The tests have been conducted and ... Thales Alenia Space announced the successful completion of the static mechanical validation tests of the first full-scale photovoltaic modules specially designed for its Stratobus™ autonomous stratospheric airship.
The Stratobus™ will operate at an altitude of 20 kilometers, which is safely above regular air traffic, and will perform a wide range of missions, including observation, surveillance and telecommunications, with a service life of five years.
To ensure its continuity of service, Stratobus™ must remain stationary in its position and withstand winds of up to 90 km/h. To achieve this, it will have 1,000 square meters of photovoltaic cells, which will cover a quarter of the surface area of its envelope and provide the power needed for its four electric motors, energy storage system and mission payload. Thales Alenia Space is a joint company between Thales (67 percent) and Leonardo (33 percent).
Ultralight PV modules
Thales Alenia Space, in collaboration with CEA LITEN working on its INES campus, has developed an innovative photovoltaic technology: flexible, low-cost, lightweight modules weighing less than 800 g/m2 and offering a high power output of more than 200 W/m² and a large surface area of over 4 m².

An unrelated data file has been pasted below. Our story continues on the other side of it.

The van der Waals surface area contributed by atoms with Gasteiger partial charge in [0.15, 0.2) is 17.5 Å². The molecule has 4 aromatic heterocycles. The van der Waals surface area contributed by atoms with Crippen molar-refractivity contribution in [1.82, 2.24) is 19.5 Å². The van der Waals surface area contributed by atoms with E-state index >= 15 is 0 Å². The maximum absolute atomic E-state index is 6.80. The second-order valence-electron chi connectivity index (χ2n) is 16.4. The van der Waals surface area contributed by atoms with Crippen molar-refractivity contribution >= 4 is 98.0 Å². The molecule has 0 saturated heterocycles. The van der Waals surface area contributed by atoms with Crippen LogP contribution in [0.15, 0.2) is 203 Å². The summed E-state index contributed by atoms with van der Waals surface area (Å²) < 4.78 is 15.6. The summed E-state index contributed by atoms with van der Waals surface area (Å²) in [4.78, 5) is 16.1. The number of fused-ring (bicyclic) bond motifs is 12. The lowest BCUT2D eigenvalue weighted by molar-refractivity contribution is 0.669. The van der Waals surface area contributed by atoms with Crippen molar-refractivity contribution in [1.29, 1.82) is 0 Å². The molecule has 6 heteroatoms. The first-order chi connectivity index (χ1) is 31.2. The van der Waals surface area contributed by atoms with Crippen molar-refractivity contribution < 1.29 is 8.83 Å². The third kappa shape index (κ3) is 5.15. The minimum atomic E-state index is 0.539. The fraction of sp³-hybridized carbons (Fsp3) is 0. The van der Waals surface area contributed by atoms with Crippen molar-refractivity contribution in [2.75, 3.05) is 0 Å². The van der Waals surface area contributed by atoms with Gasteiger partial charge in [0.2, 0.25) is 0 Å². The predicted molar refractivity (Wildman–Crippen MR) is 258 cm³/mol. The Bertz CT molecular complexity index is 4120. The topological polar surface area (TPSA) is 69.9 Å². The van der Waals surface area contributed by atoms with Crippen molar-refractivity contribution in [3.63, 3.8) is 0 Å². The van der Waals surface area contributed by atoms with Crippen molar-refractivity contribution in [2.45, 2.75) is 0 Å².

Each module comprises an assembly of PV cells with a high efficiency rating of over 24 percent. Recent tests have demonstrated the high stability of the encapsulation materials in the presence of UV radiation and ozone, combined with low relative power loss after thermal cycling. The modules are designed to withstand the specific thermal and mechanical stresses of the operating environment, including the expansion and contraction of the envelope, while meeting the long service life requirement for this type of technology.
This innovative PV module technology will be incorporated into the full-scale model of Stratobus™ for its first flight in 2022.
*The French Alternative Energies and Atomic Energy Commission’s innovation laboratory for new energy technologies
**France’s national solar energy institute